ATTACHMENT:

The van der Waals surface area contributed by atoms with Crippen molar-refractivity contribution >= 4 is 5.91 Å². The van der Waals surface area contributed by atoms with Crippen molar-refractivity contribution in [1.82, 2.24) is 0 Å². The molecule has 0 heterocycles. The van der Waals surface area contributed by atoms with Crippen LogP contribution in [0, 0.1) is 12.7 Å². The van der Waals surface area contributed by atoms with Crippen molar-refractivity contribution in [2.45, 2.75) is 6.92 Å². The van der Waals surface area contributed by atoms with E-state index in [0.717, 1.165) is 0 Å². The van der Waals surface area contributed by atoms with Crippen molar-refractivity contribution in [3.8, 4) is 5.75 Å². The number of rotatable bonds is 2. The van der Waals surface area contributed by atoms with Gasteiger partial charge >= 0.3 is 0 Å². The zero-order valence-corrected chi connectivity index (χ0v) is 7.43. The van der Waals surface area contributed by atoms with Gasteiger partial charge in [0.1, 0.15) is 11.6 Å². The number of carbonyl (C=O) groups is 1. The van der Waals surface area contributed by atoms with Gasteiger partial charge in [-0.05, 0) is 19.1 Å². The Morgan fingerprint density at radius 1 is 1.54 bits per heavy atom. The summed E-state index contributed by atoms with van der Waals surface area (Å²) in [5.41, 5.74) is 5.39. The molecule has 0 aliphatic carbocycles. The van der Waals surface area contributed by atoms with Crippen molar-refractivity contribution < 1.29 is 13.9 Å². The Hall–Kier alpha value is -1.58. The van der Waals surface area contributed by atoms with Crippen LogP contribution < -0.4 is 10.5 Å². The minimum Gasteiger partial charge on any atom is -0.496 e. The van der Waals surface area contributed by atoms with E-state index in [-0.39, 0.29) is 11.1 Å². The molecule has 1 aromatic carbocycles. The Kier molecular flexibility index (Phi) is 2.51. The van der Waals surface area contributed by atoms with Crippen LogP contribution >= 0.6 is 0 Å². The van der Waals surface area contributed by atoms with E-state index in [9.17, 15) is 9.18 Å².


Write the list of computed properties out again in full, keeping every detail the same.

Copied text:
The van der Waals surface area contributed by atoms with Crippen molar-refractivity contribution >= 4 is 5.91 Å². The van der Waals surface area contributed by atoms with Crippen molar-refractivity contribution in [1.82, 2.24) is 0 Å². The molecule has 0 heterocycles. The van der Waals surface area contributed by atoms with Crippen LogP contribution in [0, 0.1) is 12.7 Å². The van der Waals surface area contributed by atoms with Crippen molar-refractivity contribution in [2.45, 2.75) is 6.92 Å². The van der Waals surface area contributed by atoms with E-state index in [0.717, 1.165) is 0 Å². The van der Waals surface area contributed by atoms with Crippen molar-refractivity contribution in [3.8, 4) is 5.75 Å². The number of rotatable bonds is 2. The van der Waals surface area contributed by atoms with Gasteiger partial charge >= 0.3 is 0 Å². The zero-order valence-corrected chi connectivity index (χ0v) is 7.43. The van der Waals surface area contributed by atoms with Gasteiger partial charge in [0.1, 0.15) is 11.6 Å². The number of carbonyl (C=O) groups is 1. The van der Waals surface area contributed by atoms with Gasteiger partial charge in [-0.05, 0) is 19.1 Å². The Morgan fingerprint density at radius 1 is 1.54 bits per heavy atom. The summed E-state index contributed by atoms with van der Waals surface area (Å²) in [5.41, 5.74) is 5.39. The molecule has 0 aliphatic carbocycles. The van der Waals surface area contributed by atoms with Crippen molar-refractivity contribution < 1.29 is 13.9 Å². The Hall–Kier alpha value is -1.58. The van der Waals surface area contributed by atoms with Crippen LogP contribution < -0.4 is 10.5 Å². The minimum Gasteiger partial charge on any atom is -0.496 e. The van der Waals surface area contributed by atoms with E-state index in [-0.39, 0.29) is 11.1 Å². The molecule has 1 aromatic carbocycles. The Kier molecular flexibility index (Phi) is 2.51. The van der Waals surface area contributed by atoms with Crippen LogP contribution >= 0.6 is 0 Å². The van der Waals surface area contributed by atoms with E-state index in [9.17, 15) is 9.18 Å².